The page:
The Four Dimensions to Consider in Family Governance and Succession
Substantial writing has been done about the three dimensions “Family”, “Business” and “Ownership” when setting up a family governance structure.
However, the prevailing Three-Circle Model of the Family Business System as developed at Harvard Business School by Renato Tagiuri and John Davis in the 1970s is not entirely complete.
It neglects the aspect of wealth and lifestyle management. Their model might be valid from a pure business point of view but from a family point of view it does lack that fourth circle.
The dimension “Family Office” as an entity to professionalise wealth and lifestyle management completes the dimensions to consider.
The extended Three-Circle Model then becomes a Four-Circle Model.
Essentially all four systems interact and partially overlap with the other circles. Also, all four systems need to be moderated and managed and have different components and characteristics. In addition, they also need to interact.
Together, they form the family governance universe and can form the basis for a governance and management structure.
Extended Family Business System
The term family needs to be defined by each family. Who is deemed to be part of the family? In most cases this can be quite obvious but it does make sense to revisit this question in a more formal context.
The family business is an entity in its own and needs to be managed with a different focus than the family itself. There will clearly be an overlap but it helps to view this separate from the social family structure to allow for a more professional and rational approach.
Ownership of the family business yet needs to be looked at from a different perspective than the management of the business. Ownership clearly does not equate to management and vice versa. It is useful to have a clear distinction of roles, rights and responsibilities. This is the dimension where any shareholder agreements are relevant.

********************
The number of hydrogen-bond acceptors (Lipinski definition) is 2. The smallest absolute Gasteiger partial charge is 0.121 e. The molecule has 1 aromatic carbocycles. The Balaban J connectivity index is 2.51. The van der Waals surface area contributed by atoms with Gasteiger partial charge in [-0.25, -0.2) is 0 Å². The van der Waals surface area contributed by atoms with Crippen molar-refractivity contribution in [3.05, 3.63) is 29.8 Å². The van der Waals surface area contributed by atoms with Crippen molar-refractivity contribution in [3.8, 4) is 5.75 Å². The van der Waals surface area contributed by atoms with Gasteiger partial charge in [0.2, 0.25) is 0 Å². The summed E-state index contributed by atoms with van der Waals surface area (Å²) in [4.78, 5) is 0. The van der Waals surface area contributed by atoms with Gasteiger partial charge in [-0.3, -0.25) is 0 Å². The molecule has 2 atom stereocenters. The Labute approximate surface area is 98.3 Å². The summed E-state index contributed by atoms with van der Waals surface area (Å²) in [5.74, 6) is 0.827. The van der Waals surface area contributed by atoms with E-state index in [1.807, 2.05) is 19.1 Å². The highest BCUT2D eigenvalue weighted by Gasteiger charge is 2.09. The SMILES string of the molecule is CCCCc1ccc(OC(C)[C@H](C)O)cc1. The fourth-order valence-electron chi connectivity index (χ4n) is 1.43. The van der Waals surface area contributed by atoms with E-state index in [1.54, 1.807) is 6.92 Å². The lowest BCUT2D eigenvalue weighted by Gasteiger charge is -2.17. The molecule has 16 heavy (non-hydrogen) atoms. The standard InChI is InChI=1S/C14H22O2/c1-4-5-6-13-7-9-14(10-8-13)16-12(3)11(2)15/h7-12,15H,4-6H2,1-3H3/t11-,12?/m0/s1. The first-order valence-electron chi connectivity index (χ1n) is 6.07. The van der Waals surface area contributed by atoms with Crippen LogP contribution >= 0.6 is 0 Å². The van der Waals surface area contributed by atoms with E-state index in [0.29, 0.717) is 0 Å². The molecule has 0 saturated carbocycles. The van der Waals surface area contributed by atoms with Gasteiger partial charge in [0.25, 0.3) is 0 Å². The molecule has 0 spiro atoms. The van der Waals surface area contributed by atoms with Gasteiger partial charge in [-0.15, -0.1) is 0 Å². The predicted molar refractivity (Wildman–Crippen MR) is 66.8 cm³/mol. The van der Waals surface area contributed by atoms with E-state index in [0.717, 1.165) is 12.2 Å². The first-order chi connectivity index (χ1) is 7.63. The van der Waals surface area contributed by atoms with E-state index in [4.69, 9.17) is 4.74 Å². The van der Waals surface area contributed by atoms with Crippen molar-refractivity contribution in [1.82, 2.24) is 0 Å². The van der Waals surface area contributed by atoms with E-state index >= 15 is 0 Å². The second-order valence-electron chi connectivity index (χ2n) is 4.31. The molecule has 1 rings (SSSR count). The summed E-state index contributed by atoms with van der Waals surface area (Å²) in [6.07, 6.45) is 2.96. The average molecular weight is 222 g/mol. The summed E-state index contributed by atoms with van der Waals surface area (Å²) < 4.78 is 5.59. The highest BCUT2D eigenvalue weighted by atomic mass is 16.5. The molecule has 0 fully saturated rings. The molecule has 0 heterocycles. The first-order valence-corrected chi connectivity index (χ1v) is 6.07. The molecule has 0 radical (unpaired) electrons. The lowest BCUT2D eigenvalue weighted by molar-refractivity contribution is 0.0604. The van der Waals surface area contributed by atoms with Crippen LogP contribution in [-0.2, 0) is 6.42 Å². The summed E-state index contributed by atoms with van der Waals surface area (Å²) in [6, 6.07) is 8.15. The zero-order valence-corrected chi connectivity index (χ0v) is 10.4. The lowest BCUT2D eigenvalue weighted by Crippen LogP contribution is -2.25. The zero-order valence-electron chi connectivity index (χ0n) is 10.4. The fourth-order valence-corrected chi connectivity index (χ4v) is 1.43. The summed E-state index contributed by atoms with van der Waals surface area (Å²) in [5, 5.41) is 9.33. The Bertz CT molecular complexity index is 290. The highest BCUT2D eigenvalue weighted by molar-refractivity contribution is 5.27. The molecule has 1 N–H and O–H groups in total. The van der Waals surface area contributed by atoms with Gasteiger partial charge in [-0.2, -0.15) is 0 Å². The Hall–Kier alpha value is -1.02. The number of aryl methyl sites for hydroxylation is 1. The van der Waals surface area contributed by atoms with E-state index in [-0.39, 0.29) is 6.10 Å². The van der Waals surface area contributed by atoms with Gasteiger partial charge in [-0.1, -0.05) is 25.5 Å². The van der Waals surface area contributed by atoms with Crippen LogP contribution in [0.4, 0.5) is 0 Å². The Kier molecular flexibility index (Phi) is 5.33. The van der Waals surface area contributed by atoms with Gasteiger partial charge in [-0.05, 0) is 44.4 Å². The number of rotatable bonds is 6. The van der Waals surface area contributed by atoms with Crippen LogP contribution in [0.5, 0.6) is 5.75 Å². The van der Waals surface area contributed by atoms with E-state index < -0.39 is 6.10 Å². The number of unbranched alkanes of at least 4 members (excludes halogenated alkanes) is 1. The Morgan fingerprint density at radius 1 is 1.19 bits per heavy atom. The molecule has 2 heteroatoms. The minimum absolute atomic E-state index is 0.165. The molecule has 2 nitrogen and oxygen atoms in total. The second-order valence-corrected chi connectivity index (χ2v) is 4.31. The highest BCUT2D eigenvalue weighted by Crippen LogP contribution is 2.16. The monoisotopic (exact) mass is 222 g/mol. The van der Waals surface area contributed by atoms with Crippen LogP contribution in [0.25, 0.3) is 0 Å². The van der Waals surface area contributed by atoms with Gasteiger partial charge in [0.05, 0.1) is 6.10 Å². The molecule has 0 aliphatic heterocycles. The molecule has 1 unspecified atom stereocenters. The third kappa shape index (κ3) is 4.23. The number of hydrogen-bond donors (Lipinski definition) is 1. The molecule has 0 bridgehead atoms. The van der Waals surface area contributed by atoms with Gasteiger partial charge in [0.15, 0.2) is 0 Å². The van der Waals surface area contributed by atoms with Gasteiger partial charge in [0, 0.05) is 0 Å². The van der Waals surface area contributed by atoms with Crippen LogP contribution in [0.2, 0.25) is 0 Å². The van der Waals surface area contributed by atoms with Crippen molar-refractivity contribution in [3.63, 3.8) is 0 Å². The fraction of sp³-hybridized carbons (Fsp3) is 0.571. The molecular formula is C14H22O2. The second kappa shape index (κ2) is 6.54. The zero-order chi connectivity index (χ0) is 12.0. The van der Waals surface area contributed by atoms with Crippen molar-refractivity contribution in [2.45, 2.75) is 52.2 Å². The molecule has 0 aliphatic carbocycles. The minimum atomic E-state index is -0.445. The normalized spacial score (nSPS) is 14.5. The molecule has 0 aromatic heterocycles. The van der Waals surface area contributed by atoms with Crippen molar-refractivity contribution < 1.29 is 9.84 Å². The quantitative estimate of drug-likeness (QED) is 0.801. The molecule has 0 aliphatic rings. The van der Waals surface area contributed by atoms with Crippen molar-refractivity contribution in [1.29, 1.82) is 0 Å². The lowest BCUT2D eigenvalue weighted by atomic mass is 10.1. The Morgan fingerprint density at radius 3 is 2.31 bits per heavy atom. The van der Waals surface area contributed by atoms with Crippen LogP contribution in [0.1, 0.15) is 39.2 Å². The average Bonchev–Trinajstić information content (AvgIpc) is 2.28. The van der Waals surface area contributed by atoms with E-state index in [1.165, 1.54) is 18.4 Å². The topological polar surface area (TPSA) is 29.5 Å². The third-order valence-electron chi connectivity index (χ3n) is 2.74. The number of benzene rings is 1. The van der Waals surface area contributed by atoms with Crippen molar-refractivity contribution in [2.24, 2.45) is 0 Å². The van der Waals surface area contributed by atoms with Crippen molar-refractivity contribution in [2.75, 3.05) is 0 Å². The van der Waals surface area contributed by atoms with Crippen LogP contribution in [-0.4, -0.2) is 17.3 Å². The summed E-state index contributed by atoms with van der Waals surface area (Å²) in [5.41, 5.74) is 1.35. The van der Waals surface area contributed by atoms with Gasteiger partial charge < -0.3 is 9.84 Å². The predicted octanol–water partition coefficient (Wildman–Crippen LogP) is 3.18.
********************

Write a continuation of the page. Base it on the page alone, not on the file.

Especially in more mature family business situations (i.e. 2nd generation and above), there is likely to be additional wealth that is managed outside the core family business. In some cases this is managed by a dedicated family office. In addition to wealth management tasks, a family office might also take care of lifestyle and secretarial tasks such as travel arrangements, schooling and education, medical management, household management, etc.
Looking at the four circles also makes it obvious that a shareholder agreement on its own cannot be sufficient in terms of family governance, as many family business owners seem to believe. The family business system is far more complex. Each of the dimensions requires its own set of rules and institutions.
Now, if you have none of the above in place already, the prospect of going through the motions to get everything set up and running smoothly may seem quite daunting. My advice is to just get started with small steps.
Look at family governance as a process rather than a result. Why not start with small steps? For example, start with having an annual family reunion or just start writing down your family history for yourself and your immediate family. Then spread it around your wider family and ask them to contribute stories too. Share those stories at your annual reunion. Parallel to the initial steps, start drafting a written strategy and from that you can develop an agenda of next steps. The more little steps you take, the more it will feel like a process in progress and soon you will notice the effects and results. There is no reason to delay the process if you look at it for what it actually is: a process.
Feel free to comment or ask any questions.
(first published on Linkedin on 28 November 2016)
by Sascha Janzen